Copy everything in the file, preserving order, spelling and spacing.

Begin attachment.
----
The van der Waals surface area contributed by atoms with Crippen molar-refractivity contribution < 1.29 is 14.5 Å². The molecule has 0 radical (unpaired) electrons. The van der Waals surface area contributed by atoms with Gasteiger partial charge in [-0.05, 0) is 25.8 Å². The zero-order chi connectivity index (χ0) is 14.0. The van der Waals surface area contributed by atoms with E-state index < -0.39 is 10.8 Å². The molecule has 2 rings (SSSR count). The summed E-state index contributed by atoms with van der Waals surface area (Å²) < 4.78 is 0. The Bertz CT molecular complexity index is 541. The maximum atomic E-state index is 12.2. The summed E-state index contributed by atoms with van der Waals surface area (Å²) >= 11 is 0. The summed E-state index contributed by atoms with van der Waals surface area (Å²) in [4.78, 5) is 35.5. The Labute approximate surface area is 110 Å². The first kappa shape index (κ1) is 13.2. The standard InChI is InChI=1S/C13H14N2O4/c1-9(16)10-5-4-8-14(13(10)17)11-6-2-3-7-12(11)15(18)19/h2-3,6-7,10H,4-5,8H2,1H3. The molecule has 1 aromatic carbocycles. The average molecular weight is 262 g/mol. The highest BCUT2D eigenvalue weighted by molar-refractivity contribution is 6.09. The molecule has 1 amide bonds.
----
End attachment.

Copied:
The van der Waals surface area contributed by atoms with Crippen molar-refractivity contribution < 1.29 is 14.5 Å². The molecule has 0 radical (unpaired) electrons. The van der Waals surface area contributed by atoms with Gasteiger partial charge in [-0.05, 0) is 25.8 Å². The zero-order chi connectivity index (χ0) is 14.0. The van der Waals surface area contributed by atoms with E-state index < -0.39 is 10.8 Å². The molecule has 2 rings (SSSR count). The summed E-state index contributed by atoms with van der Waals surface area (Å²) < 4.78 is 0. The Bertz CT molecular complexity index is 541. The maximum atomic E-state index is 12.2. The summed E-state index contributed by atoms with van der Waals surface area (Å²) >= 11 is 0. The summed E-state index contributed by atoms with van der Waals surface area (Å²) in [4.78, 5) is 35.5. The Labute approximate surface area is 110 Å². The first kappa shape index (κ1) is 13.2. The standard InChI is InChI=1S/C13H14N2O4/c1-9(16)10-5-4-8-14(13(10)17)11-6-2-3-7-12(11)15(18)19/h2-3,6-7,10H,4-5,8H2,1H3. The molecule has 1 aromatic carbocycles. The average molecular weight is 262 g/mol. The highest BCUT2D eigenvalue weighted by molar-refractivity contribution is 6.09. The molecule has 1 amide bonds.